Structure-function analysis of CCL28 in the development of post-viral asthma [Protein Structure and Folding]

January 2nd, 2015 by Thomas, M. A., Buelow, B. J., Nevins, A. M., Jones, S. E., Peterson, F. C., Gundry, R. L., Grayson, M. H., Volkman, B. F.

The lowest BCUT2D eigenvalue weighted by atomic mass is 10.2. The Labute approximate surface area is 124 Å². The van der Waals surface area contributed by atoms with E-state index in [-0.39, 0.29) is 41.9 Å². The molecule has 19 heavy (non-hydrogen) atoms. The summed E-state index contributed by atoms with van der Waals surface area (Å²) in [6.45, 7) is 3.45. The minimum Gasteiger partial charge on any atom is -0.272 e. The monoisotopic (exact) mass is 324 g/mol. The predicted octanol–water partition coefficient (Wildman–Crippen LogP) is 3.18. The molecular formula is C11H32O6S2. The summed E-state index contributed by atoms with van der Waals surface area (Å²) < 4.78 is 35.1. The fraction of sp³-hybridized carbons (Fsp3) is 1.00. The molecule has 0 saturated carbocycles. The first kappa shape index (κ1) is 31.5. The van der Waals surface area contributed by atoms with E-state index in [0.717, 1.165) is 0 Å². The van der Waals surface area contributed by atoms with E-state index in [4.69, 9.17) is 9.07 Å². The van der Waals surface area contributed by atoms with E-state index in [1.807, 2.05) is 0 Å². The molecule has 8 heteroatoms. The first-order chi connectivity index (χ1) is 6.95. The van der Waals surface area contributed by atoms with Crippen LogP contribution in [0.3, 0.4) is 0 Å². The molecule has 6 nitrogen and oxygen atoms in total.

CCL28 is a human chemokine constitutively expressed by epithelial cells in diverse mucosal tissues and is known to attract a variety of immune cell types including T-cell subsets and eosinophils. Elevated levels of CCL28 have been found in the airways of individuals with asthma, and previous studies have indicated that CCL28 plays a vital role in the acute development of post-viral asthma. Our study builds on this demonstrating that CCL28 is also important in the chronic post-viral asthma phenotype. In the absence of a viral infection, we also demonstrate that CCL28 is both necessary and sufficient for induction of asthma pathology. Additionally, we present the first effort aimed at elucidating the structural features of CCL28. Chemokines are defined by a conserved tertiary structure comprised of a three-stranded β-sheet and a C-terminal α-helix constrained by two disulfide bonds. In addition to the four disulfide bond-forming cysteine residues that define the traditional chemokine fold, CCL28 possesses two additional cysteine residues that form a third disulfide bond. If all disulfide bonds are disrupted, recombinant human CCL28 is no longer able to drive mouse CD4+ T-cell chemotaxis or in vivo airway hyper-reactivity indicating that the conserved chemokine fold is necessary for its biologic activity. Due to the intimate relationship between CCL28 and asthma pathology, it is clear that CCL28 presents a novel target for the development of alternative asthma therapeutics.